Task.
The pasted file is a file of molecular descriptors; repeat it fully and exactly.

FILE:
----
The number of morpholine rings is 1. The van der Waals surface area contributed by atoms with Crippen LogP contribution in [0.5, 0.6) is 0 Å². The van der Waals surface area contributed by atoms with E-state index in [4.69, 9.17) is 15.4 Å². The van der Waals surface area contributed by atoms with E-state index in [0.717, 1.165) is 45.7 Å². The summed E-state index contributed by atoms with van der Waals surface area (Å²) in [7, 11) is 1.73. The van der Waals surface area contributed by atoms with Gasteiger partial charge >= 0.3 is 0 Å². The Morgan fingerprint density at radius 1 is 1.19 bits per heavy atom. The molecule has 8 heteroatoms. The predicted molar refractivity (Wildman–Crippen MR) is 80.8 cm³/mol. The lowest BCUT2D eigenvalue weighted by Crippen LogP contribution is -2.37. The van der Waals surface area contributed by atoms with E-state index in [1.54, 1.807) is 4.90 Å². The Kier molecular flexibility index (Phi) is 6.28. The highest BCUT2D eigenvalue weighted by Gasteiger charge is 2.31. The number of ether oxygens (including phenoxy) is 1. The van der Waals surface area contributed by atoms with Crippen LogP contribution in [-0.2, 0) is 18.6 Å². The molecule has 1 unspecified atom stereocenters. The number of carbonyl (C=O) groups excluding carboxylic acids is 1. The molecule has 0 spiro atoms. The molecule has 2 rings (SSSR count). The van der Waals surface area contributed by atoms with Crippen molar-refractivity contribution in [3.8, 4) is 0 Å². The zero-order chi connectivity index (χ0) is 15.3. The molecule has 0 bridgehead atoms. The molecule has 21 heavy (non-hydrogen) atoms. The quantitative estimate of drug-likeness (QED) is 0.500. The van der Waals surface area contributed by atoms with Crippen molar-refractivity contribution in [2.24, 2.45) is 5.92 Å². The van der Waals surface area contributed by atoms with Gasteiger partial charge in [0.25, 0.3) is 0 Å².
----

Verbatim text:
The number of morpholine rings is 1. The van der Waals surface area contributed by atoms with Crippen LogP contribution in [0.5, 0.6) is 0 Å². The van der Waals surface area contributed by atoms with E-state index in [4.69, 9.17) is 15.4 Å². The van der Waals surface area contributed by atoms with E-state index in [0.717, 1.165) is 45.7 Å². The summed E-state index contributed by atoms with van der Waals surface area (Å²) in [7, 11) is 1.73. The van der Waals surface area contributed by atoms with Gasteiger partial charge >= 0.3 is 0 Å². The Morgan fingerprint density at radius 1 is 1.19 bits per heavy atom. The molecule has 8 heteroatoms. The predicted molar refractivity (Wildman–Crippen MR) is 80.8 cm³/mol. The lowest BCUT2D eigenvalue weighted by Crippen LogP contribution is -2.37. The van der Waals surface area contributed by atoms with E-state index in [1.54, 1.807) is 4.90 Å². The Kier molecular flexibility index (Phi) is 6.28. The highest BCUT2D eigenvalue weighted by Gasteiger charge is 2.31. The number of ether oxygens (including phenoxy) is 1. The van der Waals surface area contributed by atoms with Crippen LogP contribution in [-0.2, 0) is 18.6 Å². The molecule has 1 unspecified atom stereocenters. The number of carbonyl (C=O) groups excluding carboxylic acids is 1. The molecule has 0 spiro atoms. The molecule has 2 rings (SSSR count). The van der Waals surface area contributed by atoms with Crippen molar-refractivity contribution in [3.8, 4) is 0 Å². The zero-order chi connectivity index (χ0) is 15.3. The molecule has 0 bridgehead atoms. The molecule has 21 heavy (non-hydrogen) atoms. The quantitative estimate of drug-likeness (QED) is 0.500. The van der Waals surface area contributed by atoms with Crippen molar-refractivity contribution in [2.24, 2.45) is 5.92 Å². The van der Waals surface area contributed by atoms with Gasteiger partial charge in [0.25, 0.3) is 0 Å².